Well, firstly and most importantly we inhabit vulnerable physical bodies in a dynamic physical world. Tectonic plates shift and cells divide and sometimes those things can create the conditions for life to arise and sometimes they shift and divide in the wrong way and create the conditions for death, even premature death. The bible itself actually mentions numerous earthquakes and there is no shortage of premature death there either so we shouldn’t imagine that we are thinking of things that were either unheard of or couldn’t be mentioned in scripture.
So why does God allow this? Well, firstly, shouldn’t we be asking: on what are we basing our expectations of God? If we try to make God into a good fairy who waves a wand and protect everyone from every tragedy then we will always be disappointed in that God. But, actually, shouldn’t we take our image of God from the bible? The bible certainly does not tell us that God wraps his people in cotton wool and never lets anything bad happen to them – on the contrary much of the story of the nation of Israel is about how they learned to recognise and to worship God despite the bad things that happened to them – held in slavery in Egypt, taken into captivity in Babylon, occupied by the Romans. Time and time again, in the psalms, in the book of Job and in the prophets there is recognition that we live in a fallen world, that bad things do happen to good people and that whilst we may shake our fist at God, ultimately the only answer is that he is Sovereign, he is in charge, that his ways are not our ways and his thoughts are higher than our thoughts.
As educated Westerners we find that so frustrating because we want to be in charge and, if necessary, to serve a Freedom of Information request to find out what is going on but, as Christians, we are subject to a higher power, and I don’t mean the Archdeacon.
And as Christians we should also remember the element of faith: that death is not the end. I said a moment ago that we inhabit physical bodies in a physical world but we are also told in the bible that these bodies are like seeds that need to die in order to become transformed and resurrected bodies, in a resurrected and re-created world in which death is no more and where God wipes away every tear.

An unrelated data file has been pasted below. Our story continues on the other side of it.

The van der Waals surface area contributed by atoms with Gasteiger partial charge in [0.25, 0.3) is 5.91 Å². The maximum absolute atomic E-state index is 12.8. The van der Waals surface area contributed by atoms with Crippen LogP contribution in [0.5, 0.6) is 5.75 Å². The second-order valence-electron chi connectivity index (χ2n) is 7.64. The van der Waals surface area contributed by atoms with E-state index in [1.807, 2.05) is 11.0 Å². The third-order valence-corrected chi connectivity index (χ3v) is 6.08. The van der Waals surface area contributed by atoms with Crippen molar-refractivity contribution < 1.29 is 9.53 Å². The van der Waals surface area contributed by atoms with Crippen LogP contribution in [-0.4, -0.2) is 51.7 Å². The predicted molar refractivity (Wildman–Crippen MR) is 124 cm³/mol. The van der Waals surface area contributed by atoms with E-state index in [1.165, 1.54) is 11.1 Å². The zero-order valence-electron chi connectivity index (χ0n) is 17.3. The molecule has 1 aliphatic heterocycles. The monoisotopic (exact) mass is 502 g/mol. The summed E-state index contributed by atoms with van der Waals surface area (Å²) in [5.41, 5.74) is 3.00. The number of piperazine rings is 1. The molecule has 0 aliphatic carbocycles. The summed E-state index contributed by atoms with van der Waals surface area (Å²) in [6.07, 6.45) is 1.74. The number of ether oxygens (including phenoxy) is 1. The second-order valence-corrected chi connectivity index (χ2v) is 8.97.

So, finally, Where is God in all this?
I would say in two places – we worship a God who does not stand far off from our suffering but rather a God who entered into our world and took suffering upon himself in the person of Jesus – the same Jesus who did not live a life of ease and comfort but who went into the wilderness for 40 days and nights and who later took that wilderness experience all the way to the cross. In Jesus God did not avoid suffering and death but rather transformed it into resurrection and victory and the fruits of that transformation are for us to share. So humanity does not suffer apart from God, on the contrary God has been there before us and shared our suffering in the person of Jesus, God the Son.
But God the Holy Spirit is also there, in the midst of the suffering, in the actions of all the thousands of people who seek to help alleviate suffering. God is there in the free will decisions of human beings to care for and help each other. God is Love and when we demonstrate our love for others in need through practical action we are reflecting something of God’s love for us.
God is not to be found in the avoidance of suffering – that god is an idol no more worthy of worship than a good fairy in a panto, much as I love her. The God of Abraham, Isaac and Jacob, the God of Jesus Christ and, I hope, our God is to be found not in the avoidance of suffering and pain but in the coping with suffering and pain, in choosing to love and to be human and to be humane towards one another despite the suffering and pain and, like Jesus in the wilderness, resisting always the temptation to give up and despair when we are at our weakest.
When life challenges our view of God, as it always will, we need to constantly ask ourselves, in what image of God is my faith based? When that question comes do not think about God an abstract being apart from us who watches our suffering from afar, but think about Jesus, God with us, suffering, dying and rising again for us and think about God the Holy Spirit who motivates us to love others in their suffering and who can enthuse us to lift our eyes beyond our own suffering to the joys of the kingdom of heaven.
Having mentioned the psalms I will end on one that my caller loves and clings onto, Psalm 23: “Though I walk through the valley of the shadow of death I will fear no evil, for you are with me; your rod and your staff they comfort me.”